Made in the 1950s, this Atomic Energy Commission film takes place at the AEC's Nevada test site as well as in the adjacent community of St. George, Utah (located over 135 miles distant). The organization of the tests are shown, emphasizing range safety and procedures, and an explanation is offered as to why the tests are so important to national security. Various atomic bomb effects are also discussed. The M65 Atomic Cannon, often called Atomic Annie, is shown being tested as part of Operation Upshot–Knothole. This was a series of eleven nuclear test shots conducted in 1953 at the Nevada Test Site. It followed Operation Ivy and preceded Operation Castle. Over 21,000 soldiers took part in the ground exercise Desert Rock V in conjunction with the Grable shot. Grable was a 280mm shell fired from the “Atomic Cannon” and was viewed by a number of high-ranking military officials. The test series was notable as containing the first time an atomic artillery shell was fired (shot Grable), the first two shots (both fizzles) by University of California Radiation Laboratory—Livermore (now Lawrence Livermore National Laboratory), and for testing out some of the thermonuclear components that would be used for the massive thermonuclear series of Operation Castle. As the film shows, some of the tests produced fallout that drifted over St. George, resulting in warnings to the populace to stay indoors for a period of time. The film was likely created in responses to the growing sense of fear expressed by residents, particularly after a 1953 test of a 32-kiloton atomic bomb went awry. The bomb was code named Harry, but local residents gave it the nick name Dirty Harry after massive amounts of fallout blanketed the surrounding area. Exploding on the Yucca Flat, Harry had a blast three times the size of the Hiroshima bomb. Winds carried the fallout 135 miles to the town of St. George, UT. The AEC had set up monitors in the town which detected readings of 6,000 milliroentgens. Many of the people who were outside and downwind reported feeling ill on the day of the blast. People complained of headaches, fever, thirst, dizziness, loss of appetite, general malaise, nausea, diarrhea, vomiting, hair loss, discoloration of fingernails, hemorrhaging, and burns to exposed skin. All of these are symptoms of radiation sickness and indicate exposure to relativity high doses of radiation. Residents of St. George reported a strange metallic taste in the air. This same phenomenon would be recorded at Three Mile Island 26 years later. We encourage viewers to add comments and, especially, to provide additional information about our videos by adding a comment! See something interesting? Tell people what it is and what they can see by writing something for example like: "01:00:12:00 -- President Roosevelt is seen meeting with Winston Churchill at the Quebec Conference." This film is part of the Periscope Film LLC archive, one of the largest historic military, transportation, and aviation stock footage collections in the USA. Entirely film backed, this material is available for licensing in 24p HD and 2k. For more information visit http://www.PeriscopeFilm.com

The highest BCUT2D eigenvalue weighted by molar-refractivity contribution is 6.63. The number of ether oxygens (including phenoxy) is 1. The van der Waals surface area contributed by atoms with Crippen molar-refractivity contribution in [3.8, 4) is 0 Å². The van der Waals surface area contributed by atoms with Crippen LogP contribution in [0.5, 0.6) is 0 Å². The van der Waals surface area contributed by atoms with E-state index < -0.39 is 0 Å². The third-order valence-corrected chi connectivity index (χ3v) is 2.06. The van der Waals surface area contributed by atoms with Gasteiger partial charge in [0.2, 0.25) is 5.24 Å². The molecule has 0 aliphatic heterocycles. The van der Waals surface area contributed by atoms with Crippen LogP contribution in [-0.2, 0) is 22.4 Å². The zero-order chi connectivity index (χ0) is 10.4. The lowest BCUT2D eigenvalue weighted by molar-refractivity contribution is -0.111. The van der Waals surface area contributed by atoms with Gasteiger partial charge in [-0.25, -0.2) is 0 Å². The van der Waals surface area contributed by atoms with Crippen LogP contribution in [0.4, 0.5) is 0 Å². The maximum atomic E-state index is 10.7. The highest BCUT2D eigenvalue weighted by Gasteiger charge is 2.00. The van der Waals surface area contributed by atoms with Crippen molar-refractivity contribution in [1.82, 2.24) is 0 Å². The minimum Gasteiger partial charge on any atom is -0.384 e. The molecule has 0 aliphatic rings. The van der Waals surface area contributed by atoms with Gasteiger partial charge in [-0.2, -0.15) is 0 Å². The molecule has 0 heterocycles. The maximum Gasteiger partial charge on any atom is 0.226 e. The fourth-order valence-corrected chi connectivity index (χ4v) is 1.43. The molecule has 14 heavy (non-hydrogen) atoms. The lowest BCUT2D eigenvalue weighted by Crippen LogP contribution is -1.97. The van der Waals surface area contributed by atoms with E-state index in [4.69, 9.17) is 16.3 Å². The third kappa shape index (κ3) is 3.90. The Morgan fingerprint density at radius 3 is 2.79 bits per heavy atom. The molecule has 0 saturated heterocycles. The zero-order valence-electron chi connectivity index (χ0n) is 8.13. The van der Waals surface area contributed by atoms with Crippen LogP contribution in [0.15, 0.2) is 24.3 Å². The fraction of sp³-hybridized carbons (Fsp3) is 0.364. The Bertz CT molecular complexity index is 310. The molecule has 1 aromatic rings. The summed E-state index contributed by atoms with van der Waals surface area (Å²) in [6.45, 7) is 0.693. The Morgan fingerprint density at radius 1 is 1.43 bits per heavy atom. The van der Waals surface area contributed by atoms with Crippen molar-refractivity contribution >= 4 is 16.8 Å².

November 6, 2021 Subject:
They didn't know
They really didn't know the true effects. For more information on the effects of these tests on St. George, Utah and the people who lived there and in the surrounding area, see American Ground Zero: The Secret Nuclear War, by Carole Gallagher.
The film is interesting as a source of the perspective that was being promoted at the time, though. Excerpts from this film appear in additional works, such as the film Atomic Cafe.
July 8, 2017 Subject:
How Much Did They Really Know?
The only truly wall-eyed person I've ever met was born in St. George, UT about the time of these tests. And, he's severely gay. I'm not too sure they knew how much radiation was enough to worry about. And what about the water headed to Lake Mead? Or Bullhead City, AZ right in the normal path?